Review by Daz Gale
The Young Vic have a history of producing storming shows that go on to have an exciting future life - their season last year, for example, leading to a West End transfer for one show and a Broadway transfer for another. 2023 has been a bit quieter for them in comparison but could the UK premiere of new play Beneatha’s Place be their next big hit?
Written and directed by the Young Vic’s Artistic Director Kwame Kwei-Armah, Beneatha’s Place is a story that spans eight different decades, from 1959 to the present day. Inspired by Lorraine Hansberry’s groundbreaking civil rights drama A Raisin in the Sun, it sees Beneatha leave her home in America to be with her Nigerian husband in Lagos. As they settle in to their new home in the white suburbs, their lives don’t play out as they had planned. As Beneatha returns to that house in the present day, she questions how the future might be shaped and what part she might have to play in that.
Very much a play in two halves, act two is markedly different than the first. The one consistent is in the incredible writing from Kwame Kwei-Armah. Beginning with a key moment in Beneatha’s history only to skip back to another decade immediately is a bold choice but one that pays off. We very quickly get a feel for Beneatha’s character as she interacts with the other characters. Full of witty writing while identifying the important issues that would be explored later on in the play, Beneatha’s Place is an immediately accessible play whose pace never falters until the climactic moment of act one.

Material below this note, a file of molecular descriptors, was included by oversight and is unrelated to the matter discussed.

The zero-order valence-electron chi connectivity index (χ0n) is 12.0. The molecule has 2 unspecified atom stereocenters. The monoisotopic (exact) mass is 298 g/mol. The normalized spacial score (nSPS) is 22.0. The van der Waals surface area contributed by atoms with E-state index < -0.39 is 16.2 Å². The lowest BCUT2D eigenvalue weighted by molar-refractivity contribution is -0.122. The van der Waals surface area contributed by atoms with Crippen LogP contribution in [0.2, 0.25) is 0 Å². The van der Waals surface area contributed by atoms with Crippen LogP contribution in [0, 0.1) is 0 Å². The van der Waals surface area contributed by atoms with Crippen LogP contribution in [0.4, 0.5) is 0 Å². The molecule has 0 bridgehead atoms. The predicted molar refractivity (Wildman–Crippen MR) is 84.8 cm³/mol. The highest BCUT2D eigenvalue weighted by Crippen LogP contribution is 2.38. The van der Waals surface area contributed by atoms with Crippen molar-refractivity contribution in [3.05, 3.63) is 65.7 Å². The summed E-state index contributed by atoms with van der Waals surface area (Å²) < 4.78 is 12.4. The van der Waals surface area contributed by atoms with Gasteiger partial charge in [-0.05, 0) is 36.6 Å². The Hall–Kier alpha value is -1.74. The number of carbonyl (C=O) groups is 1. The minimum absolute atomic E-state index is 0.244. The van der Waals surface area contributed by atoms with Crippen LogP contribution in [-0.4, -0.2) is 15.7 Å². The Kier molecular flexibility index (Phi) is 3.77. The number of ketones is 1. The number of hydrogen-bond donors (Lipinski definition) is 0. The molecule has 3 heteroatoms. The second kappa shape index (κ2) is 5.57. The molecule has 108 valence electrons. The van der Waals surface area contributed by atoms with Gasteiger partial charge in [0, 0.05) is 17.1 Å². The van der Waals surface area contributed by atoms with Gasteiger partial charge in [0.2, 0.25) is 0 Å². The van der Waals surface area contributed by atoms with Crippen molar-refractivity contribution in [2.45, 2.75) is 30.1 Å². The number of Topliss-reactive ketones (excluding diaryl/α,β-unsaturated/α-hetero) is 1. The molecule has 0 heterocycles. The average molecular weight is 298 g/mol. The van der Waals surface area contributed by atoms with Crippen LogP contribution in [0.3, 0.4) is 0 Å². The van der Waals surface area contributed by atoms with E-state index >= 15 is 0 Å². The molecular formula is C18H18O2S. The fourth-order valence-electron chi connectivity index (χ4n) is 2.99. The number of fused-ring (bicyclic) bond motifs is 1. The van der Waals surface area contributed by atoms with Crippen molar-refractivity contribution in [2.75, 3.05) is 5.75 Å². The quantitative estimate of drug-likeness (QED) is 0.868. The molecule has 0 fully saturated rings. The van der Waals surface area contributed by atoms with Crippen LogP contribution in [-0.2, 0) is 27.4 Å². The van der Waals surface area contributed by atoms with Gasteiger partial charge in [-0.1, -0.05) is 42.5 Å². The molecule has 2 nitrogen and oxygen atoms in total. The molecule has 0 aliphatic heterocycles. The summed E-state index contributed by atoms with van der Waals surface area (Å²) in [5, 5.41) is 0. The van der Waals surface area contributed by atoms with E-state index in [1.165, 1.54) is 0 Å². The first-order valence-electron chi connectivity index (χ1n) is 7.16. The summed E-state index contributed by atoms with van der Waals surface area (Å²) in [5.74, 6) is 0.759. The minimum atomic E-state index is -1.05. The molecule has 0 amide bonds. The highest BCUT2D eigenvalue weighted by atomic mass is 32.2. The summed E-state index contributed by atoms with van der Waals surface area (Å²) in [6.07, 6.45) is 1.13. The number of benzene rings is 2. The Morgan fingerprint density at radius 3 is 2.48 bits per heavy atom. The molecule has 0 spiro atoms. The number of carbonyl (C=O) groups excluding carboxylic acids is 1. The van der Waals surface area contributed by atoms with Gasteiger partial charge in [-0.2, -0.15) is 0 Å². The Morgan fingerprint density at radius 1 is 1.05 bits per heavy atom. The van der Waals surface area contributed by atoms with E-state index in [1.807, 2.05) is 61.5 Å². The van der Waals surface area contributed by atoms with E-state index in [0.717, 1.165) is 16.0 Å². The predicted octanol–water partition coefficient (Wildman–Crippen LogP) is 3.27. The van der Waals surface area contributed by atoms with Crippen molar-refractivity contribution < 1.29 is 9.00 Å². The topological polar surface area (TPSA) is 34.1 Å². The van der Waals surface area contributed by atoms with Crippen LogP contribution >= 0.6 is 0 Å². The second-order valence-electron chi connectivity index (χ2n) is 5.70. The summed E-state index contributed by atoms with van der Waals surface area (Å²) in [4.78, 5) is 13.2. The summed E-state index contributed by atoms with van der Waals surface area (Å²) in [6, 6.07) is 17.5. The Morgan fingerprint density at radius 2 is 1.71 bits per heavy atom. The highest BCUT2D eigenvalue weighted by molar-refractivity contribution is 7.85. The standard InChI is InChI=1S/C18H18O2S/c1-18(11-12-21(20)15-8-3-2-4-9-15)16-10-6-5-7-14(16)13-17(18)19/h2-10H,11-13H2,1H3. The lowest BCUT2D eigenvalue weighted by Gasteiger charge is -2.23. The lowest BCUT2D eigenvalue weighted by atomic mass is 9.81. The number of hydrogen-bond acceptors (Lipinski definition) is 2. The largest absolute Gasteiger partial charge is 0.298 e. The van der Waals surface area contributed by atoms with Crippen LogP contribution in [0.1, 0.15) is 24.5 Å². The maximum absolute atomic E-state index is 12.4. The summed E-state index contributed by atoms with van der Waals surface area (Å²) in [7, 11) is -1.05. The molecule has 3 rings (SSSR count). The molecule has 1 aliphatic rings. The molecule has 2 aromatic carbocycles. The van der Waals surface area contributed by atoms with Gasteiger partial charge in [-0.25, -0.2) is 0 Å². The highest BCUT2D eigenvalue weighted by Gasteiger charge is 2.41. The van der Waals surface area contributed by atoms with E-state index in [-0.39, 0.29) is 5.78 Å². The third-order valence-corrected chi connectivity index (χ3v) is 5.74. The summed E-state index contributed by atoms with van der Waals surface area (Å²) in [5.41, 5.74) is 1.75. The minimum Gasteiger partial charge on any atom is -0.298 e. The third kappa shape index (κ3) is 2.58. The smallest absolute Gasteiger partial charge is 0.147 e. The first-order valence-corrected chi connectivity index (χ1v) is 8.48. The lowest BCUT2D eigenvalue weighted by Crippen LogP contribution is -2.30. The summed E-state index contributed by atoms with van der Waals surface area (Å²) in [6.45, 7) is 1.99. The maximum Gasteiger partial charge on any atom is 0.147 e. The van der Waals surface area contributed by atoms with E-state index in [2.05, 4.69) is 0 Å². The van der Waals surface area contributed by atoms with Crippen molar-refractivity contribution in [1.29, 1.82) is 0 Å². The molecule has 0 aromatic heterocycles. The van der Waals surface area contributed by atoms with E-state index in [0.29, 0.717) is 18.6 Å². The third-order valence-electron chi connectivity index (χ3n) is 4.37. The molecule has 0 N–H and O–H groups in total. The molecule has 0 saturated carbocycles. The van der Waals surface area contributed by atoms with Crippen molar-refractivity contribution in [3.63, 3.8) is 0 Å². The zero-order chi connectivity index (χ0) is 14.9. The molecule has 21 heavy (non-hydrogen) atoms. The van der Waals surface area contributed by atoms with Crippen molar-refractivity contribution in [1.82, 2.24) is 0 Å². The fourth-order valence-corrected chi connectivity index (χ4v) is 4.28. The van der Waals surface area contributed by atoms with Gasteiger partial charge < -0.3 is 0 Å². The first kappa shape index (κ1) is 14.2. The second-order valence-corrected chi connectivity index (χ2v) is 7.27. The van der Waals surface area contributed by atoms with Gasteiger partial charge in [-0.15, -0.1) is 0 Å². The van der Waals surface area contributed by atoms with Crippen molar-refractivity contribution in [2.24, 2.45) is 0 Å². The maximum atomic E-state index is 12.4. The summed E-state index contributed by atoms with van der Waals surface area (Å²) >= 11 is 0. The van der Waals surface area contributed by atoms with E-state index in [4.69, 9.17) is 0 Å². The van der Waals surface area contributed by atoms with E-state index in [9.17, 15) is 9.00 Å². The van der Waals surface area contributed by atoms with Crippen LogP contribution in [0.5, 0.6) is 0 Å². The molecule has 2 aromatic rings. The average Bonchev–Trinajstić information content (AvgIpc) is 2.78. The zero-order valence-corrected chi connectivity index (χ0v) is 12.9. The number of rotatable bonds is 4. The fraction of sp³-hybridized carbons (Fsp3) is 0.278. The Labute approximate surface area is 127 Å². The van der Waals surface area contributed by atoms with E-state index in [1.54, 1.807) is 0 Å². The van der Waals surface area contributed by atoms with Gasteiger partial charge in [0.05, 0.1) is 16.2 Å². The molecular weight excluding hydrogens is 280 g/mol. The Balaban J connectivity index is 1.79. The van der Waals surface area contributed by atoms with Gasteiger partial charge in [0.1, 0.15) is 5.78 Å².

Act two is a different beast altogether, transporting the action more than 60 years in to the future – another bold choice. Whereas questions might be asked over what Beneatha has done over the past six decades, these are quickly alleviated as we meet a familiar yet markedly different character and once again fall in love with her. Set in her old house, act two takes the form of a meeting between colleagues of an educational institute who are debating whether to keep African American studies for generations to come or replace it with a new Critical Whiteness major. This leads way to a fierce debate which truly showcases Kwame’s phenomenal writing as he carefully allows both sides to plead their case, trying to find some middle ground, Beautifully explored with a varying tone between exaggerated and comedic moments and some real thought-provoking moments, its stark contrast from the first act never feels jarring with elements throwing back to earlier events, allowing a sense of cohesiveness.
Kwame Kwei-Armah’s direction is every bit as strong as his writing – from the careful placement of props as Beneatha and her husband decorate their new home to ensuring a shocking moment lands with full impact to the brilliant use of facial expressions and movement, every choice that is made elevates the writing. If at times a show can suffer from having the same person write and direct, this is not the case at all here – instead, it brings a consistency and unrivalled understanding of the story. The only minor quibble I had was the closing scene in act one does feel slightly disjointed and didn’t quite receive the impact I would have liked – not helped with an eager stage crew prematurely tidying the stage in preparation for the interval that occurred one minute later. Perhaps that seems like an extremely pedantic thing to say but it made me lose the complete escapism following a pivotal moment in the plot.